Intermediate rhinoplasties are performed during preschool to reduce the patients’ psychosocial burden. At our institution, limited dissection of the cartilages followed by suspension and interdomal sutures was performed through an alar rim incision on the cleft side to minimize the risk of iatrogenic nasal growth restriction. However, the long-term outcomes of “limited intermediate rhinoplasty” through skeletal growth are uncertain.
Materials and Methods:
A retrospective review of all unilateral complete cleft lip and/or palate patients who underwent definitive rhinoplasty was performed. To avoid the confounding effect of primary rhinoplasty, only the patients who did not receive primary rhinoplasty were included in the analysis. The maneuvers performed during definitive rhinoplasty were analyzed and compared between patients who underwent intermediate rhinoplasty and those who did not.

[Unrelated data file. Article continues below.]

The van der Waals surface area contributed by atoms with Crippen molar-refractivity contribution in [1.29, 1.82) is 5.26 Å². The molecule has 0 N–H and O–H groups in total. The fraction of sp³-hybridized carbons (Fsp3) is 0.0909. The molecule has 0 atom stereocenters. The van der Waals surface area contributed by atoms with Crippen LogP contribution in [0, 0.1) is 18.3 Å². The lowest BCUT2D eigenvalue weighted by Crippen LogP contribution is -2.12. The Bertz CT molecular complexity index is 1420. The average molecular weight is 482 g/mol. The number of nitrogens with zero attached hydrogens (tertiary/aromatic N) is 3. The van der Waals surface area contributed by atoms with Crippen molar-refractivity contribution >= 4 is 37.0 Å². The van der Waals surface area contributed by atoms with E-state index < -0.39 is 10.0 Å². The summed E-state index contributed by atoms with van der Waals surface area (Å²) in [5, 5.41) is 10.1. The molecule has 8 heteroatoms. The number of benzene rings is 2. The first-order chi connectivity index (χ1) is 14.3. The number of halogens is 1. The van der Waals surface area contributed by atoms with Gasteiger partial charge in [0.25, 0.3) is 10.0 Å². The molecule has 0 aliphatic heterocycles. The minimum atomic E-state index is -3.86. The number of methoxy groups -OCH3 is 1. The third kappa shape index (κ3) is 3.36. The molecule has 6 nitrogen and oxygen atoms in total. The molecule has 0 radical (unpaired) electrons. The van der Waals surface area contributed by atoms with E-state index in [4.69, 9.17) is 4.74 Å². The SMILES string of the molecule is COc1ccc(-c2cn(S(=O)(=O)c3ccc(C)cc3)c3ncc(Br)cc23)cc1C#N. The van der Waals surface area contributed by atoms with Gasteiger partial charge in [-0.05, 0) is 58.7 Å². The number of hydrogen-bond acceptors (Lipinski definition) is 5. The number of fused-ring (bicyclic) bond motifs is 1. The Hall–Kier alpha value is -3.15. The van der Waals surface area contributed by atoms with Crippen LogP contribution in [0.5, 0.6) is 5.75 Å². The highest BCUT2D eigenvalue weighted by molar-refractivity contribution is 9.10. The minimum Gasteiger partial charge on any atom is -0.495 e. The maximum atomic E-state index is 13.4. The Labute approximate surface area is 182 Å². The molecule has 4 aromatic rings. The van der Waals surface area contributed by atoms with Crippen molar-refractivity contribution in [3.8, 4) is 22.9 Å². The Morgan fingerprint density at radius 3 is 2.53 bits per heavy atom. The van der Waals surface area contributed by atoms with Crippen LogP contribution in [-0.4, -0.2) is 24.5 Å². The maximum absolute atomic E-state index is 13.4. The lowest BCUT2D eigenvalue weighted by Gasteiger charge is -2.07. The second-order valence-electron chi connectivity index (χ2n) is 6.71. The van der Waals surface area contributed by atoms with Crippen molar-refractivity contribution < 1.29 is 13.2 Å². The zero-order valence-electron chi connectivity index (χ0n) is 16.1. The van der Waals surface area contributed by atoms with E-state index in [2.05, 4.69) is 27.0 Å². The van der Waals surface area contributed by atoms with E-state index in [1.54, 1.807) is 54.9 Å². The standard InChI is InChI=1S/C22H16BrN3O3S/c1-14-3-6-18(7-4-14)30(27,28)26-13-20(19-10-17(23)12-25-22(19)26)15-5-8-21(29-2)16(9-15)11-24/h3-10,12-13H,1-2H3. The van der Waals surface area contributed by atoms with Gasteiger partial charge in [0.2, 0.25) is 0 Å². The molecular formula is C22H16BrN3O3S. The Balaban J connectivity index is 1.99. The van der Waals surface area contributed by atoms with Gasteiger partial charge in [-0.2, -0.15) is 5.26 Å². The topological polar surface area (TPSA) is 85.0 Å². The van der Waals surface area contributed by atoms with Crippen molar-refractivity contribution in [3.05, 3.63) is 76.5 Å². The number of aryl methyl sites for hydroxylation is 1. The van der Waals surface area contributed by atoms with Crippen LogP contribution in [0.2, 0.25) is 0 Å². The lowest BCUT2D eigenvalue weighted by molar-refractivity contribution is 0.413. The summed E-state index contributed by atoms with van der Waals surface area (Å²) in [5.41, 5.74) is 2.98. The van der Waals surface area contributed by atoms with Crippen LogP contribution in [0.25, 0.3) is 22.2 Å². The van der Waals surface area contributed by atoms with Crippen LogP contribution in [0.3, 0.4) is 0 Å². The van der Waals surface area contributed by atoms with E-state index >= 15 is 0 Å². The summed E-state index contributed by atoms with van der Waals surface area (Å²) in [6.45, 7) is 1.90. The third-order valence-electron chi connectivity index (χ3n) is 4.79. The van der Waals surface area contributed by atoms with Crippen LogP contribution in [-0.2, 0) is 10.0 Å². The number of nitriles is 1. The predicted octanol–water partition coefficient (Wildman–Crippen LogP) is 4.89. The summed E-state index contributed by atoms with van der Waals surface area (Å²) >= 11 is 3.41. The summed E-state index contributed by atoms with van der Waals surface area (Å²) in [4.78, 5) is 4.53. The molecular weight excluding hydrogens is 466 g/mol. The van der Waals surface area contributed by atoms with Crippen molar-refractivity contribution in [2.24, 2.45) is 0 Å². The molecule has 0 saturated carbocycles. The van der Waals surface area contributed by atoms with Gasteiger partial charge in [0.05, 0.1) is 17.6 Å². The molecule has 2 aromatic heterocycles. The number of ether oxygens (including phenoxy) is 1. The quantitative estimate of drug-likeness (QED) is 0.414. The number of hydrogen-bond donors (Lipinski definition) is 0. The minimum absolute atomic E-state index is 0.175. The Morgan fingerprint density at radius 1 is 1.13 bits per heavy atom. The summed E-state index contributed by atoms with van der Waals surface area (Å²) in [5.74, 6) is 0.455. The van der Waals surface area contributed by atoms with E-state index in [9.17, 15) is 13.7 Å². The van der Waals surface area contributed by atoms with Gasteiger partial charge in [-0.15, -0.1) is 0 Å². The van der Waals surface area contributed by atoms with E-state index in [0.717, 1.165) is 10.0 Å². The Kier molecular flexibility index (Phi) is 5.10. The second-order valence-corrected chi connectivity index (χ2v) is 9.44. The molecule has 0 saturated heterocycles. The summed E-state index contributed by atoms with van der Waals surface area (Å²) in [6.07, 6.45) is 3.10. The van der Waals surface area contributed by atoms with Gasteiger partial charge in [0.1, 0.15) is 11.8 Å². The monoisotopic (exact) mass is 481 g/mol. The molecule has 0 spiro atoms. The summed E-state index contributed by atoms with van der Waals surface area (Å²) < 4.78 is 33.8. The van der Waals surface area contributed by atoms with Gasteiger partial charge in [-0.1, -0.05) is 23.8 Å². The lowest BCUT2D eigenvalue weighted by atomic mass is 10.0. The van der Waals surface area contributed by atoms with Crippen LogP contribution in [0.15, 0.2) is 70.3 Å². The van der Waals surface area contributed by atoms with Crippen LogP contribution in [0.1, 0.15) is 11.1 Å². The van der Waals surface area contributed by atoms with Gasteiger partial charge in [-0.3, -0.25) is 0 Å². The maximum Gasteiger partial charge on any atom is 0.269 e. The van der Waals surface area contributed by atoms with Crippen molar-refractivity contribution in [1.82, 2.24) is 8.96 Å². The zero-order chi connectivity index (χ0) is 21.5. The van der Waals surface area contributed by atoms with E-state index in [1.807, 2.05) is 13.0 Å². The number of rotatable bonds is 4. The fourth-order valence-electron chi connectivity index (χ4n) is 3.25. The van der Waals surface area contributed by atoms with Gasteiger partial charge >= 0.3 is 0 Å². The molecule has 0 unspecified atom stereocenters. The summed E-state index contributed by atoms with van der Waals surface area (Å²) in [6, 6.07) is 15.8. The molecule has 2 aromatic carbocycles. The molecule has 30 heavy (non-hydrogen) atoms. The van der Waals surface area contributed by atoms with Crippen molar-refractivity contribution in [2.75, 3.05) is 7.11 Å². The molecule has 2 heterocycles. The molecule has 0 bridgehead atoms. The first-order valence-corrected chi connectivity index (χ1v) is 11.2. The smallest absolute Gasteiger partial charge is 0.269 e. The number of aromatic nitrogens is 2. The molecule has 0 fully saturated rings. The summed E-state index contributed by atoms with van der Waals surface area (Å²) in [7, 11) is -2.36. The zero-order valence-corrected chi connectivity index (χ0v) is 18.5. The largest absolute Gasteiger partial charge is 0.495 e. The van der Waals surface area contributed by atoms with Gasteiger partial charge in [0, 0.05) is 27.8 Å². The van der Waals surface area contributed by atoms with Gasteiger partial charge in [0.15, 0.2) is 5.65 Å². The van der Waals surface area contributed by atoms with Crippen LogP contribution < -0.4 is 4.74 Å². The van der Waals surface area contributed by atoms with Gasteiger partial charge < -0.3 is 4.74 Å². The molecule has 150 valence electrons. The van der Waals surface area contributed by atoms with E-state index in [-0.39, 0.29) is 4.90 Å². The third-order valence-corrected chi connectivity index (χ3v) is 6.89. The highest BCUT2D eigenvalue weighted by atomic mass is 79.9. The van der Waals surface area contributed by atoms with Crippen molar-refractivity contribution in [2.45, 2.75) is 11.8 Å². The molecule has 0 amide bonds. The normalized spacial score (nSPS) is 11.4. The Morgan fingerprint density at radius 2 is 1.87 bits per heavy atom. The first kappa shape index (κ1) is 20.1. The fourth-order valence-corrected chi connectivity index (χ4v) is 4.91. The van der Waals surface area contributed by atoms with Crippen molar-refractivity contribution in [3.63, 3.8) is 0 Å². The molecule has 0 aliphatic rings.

A total of 60 Korean patients (27 female and 33 male) underwent definitive rhinoplasty at the average age of 20.6 years old (17.1–25.5). Forty-three (71.6%) patients previously underwent intermediate rhinoplasty. A combination of 6 maneuvers was performed based on the deformity of each subunit (alar medialization, interdomal with suspension sutures, nostril sill depression correction, septoplasty, osteotomy, and hump rasping). The average number of maneuvers performed during definitive rhinoplasty was significantly higher in the intermediate group (3.31 versus 2.1, P=0.012). Alar medialization and nostril sill depression correction were more frequently performed in the intermediate group, while the frequencies of other maneuvers were not statistically different.
While intermediate rhinoplasty improves the patients’ psychosocial well-being, the effects of “limited intermediate rhinoplasty” manipulating only the cartilages do not seem to last until skeletal maturity. A more comprehensive dissection allowing the release of the lower lateral cartilage in the hinge area along with septoplasty may be more effective in providing longer-lasting effects.